Yoga has been a blessing each week as I transition into my second trimester. But with the transition, I am now moving a new body where I have to ensure my yoga is adaptable to my ever growing belly!
Here is what I remember from before (and from my other hat of being an exercise physiologist who specializes in pre/postnatal exercise):
1. Avoid overheating so no hot yoga for now.
2. Modification to supine poses (elevating torso by 20 degrees or so with a towel, block, blanket etc.) after 16-20 weeks due to the compression of the vena cava (large vessel that carries blood back to the heart) when lying flat on my back.
3. Stand close to a chair or wall with balance poses...just in case I feel like I'm going to fall.
4. My joints are more flexible because of the release of the hormone relaxin, which increases joint laxity...everywhere...not just through the pelvis. So, no being a hero with the poses and not to overdoing the obvious increase in range of motion.
When I was pregnant last time through, I was able to take a weekly class with Judy. However, I am on my own this time. As I listed, I recall some poses that need modification but this pregnancy brain of mind isn't always clear.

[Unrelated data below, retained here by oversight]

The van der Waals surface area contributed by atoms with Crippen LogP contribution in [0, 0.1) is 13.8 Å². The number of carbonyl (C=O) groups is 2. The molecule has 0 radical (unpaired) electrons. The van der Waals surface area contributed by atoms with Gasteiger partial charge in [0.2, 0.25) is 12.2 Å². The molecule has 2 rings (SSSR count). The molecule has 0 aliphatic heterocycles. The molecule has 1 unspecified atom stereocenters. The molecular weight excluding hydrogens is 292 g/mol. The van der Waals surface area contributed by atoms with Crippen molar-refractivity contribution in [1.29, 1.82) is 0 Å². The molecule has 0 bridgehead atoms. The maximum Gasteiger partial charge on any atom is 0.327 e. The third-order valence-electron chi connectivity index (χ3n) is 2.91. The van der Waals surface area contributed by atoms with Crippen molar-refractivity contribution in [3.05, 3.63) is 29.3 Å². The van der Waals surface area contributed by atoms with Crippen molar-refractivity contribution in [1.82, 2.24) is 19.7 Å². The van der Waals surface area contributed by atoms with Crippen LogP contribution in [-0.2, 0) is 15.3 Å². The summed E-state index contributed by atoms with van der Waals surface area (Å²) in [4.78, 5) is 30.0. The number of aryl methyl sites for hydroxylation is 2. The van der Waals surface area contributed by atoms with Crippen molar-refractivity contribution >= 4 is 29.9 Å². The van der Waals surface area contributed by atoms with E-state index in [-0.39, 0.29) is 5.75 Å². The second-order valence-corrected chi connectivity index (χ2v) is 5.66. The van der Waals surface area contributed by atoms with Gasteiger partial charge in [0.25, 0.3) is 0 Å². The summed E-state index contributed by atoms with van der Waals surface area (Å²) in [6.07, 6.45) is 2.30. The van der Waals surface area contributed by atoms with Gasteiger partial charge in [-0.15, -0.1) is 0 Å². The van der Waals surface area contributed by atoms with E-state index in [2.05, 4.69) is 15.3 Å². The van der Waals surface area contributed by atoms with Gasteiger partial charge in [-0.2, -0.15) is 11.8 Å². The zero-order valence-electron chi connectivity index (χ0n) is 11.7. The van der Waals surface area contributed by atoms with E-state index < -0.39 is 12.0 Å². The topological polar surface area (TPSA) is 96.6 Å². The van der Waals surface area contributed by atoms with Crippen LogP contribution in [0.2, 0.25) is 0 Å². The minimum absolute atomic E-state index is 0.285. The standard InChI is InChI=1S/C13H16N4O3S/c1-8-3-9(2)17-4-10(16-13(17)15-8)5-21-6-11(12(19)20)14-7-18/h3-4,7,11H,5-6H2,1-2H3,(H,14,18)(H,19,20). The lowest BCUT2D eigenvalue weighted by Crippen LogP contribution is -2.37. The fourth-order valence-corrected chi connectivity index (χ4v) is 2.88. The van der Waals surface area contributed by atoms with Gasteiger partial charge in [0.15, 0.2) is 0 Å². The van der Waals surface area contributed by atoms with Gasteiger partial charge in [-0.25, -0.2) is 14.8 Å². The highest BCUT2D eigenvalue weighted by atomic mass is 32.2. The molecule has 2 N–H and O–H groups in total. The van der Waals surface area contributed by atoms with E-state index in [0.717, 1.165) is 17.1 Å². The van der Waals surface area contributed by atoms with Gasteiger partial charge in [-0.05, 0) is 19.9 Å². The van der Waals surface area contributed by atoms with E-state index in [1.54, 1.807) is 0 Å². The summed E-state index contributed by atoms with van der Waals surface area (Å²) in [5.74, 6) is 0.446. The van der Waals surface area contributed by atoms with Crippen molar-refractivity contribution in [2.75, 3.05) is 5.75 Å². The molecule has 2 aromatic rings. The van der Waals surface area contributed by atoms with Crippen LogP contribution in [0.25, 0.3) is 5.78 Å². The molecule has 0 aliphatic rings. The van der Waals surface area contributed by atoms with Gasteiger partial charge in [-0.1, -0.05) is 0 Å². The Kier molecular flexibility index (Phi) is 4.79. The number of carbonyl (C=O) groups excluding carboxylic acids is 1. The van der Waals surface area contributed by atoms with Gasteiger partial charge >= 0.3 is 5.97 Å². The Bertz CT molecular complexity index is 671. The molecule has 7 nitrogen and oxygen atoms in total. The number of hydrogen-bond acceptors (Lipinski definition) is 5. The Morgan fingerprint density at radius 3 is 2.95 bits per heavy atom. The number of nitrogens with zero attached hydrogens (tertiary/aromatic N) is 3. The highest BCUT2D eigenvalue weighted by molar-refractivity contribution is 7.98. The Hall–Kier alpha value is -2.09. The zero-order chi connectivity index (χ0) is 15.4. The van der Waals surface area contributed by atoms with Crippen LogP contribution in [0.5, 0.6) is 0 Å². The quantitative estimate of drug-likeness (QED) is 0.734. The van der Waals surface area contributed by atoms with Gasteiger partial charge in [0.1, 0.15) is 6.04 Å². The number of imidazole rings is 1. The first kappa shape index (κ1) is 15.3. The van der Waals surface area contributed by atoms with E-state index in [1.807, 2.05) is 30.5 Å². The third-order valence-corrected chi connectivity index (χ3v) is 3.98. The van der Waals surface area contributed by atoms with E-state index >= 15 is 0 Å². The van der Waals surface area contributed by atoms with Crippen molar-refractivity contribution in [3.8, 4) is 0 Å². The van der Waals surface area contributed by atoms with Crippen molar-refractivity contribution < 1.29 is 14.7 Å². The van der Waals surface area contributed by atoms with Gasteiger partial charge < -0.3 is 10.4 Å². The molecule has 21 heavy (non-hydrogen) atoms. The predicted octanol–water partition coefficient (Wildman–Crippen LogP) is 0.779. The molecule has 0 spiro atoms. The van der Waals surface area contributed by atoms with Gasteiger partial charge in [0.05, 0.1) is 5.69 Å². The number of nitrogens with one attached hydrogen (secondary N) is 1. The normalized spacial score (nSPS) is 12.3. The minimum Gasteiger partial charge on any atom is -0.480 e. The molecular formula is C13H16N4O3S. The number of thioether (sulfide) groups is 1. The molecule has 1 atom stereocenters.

What do I need to be watchful of and how does my practice change? And, the overarching theme of what can pregnant women safely do in a yoga class?
Yoga Journal has a four part series that outlines a basic overview of modifications in pregnancy then an article for each the first, second and third trimester. With further investigation, I also found an article specifically on contraindications. All five articles are very comprehensive as a student but also for the future teacher in me.
So rather than rehashing the detailed articles, here are a couple more key things for me to remember!
1. Controlled breathing will be very helpful for labour but also ensure I'm not holding my breath during any of the poses. Obviously, not good for babe.
2. No head stands, hand stands or plow poses. Okay, this is pretty obvious that my physical body probably won't let me do such poses but it is really about blood flow and not having blood shunted away from babe. Makes sense!
3. Limit abdominal contractions (i.e. flexion and extension) such as in full boat pose and abdominal stretching such as in bow pose or full cobra pose. Having a strong pelvic floor is much more important than overemphasizing abdominal work right now.